Posted on Monday, August 27th, 2012 by Germain Lussier
Medium shots, long takes, parallel editing, whip pans, rack focus. Out of context, film techniques kind of sound like medical terms. But in practice, these ways of moving the camera, setting up a shot, or putting two pieces of film together can do more than simply heal you. They can make you feel good, bad, scared, romantic, tense, or just about any other single emotion in existence. The names might sound clinical but to see them in practice is magical.
Film student Oscar Feiven put together a cool little video editing together clips from movies such as Children of Men, Lord of the Rings, Inception, Cloverfield and other recent films to show twenty film techniques in practice. Check it out below.
Thanks to Oscar Feiven for the video. Check it out.
On the YouTube channel, Feiven lists the movies features as well as the techniques. Here are his lists. The films:
Children of Men, Star Wars Episode IV, Shaun of the Dead, Reservoir Dogs, Lord of the Rings, Atonement, Cowboys and Aliens, Citizen Kane, Mission Impossible, Cloverfield, Inception, Zombieland, Kill Bill Vol. 1, The Other Guys, Limitless, 8 Mile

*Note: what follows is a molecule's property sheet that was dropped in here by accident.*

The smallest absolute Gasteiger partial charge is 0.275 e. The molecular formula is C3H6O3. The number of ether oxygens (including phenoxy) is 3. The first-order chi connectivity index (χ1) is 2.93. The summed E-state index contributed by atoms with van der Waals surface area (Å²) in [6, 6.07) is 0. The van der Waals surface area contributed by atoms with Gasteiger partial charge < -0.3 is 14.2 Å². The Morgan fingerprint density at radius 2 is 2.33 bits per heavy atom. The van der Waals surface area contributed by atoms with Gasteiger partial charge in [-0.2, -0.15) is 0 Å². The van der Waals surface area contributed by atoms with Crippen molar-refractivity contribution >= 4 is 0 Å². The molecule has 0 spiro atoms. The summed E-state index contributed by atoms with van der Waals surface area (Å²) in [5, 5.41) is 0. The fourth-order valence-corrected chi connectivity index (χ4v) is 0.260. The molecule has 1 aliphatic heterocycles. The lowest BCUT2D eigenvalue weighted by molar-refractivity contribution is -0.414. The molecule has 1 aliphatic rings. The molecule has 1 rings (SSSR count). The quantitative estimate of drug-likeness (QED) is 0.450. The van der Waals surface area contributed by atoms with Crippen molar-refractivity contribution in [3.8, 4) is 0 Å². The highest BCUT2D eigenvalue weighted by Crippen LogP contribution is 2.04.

Establishing Shot, Long Shot, Doggie Cam, Steady cam, Pan, Fast Cut/Rapid Zoom, Low Angle Shot, Crane Up, Dutch Angle, POV, Special Effects, Slow Motion, Panoramic Traveling, Horizontal Traveling, High angle, Tilt, Limitless Zoom, Camera Split
Admittedly, the scope of these “techniques” is pretty broad. “Special Effects” and a “Dutch Angle” don’t exactly belong in the same conversation. But you’ve got to be impressed with this as a project for school. I wonder what grade Feiven got.
Can you think of any major techniques he missed? Though these are all relatively new movies, do you feel like he should have used more classic instances? Or does the fact that so many of the films are from within the last decade simply prove the timelessness of technique?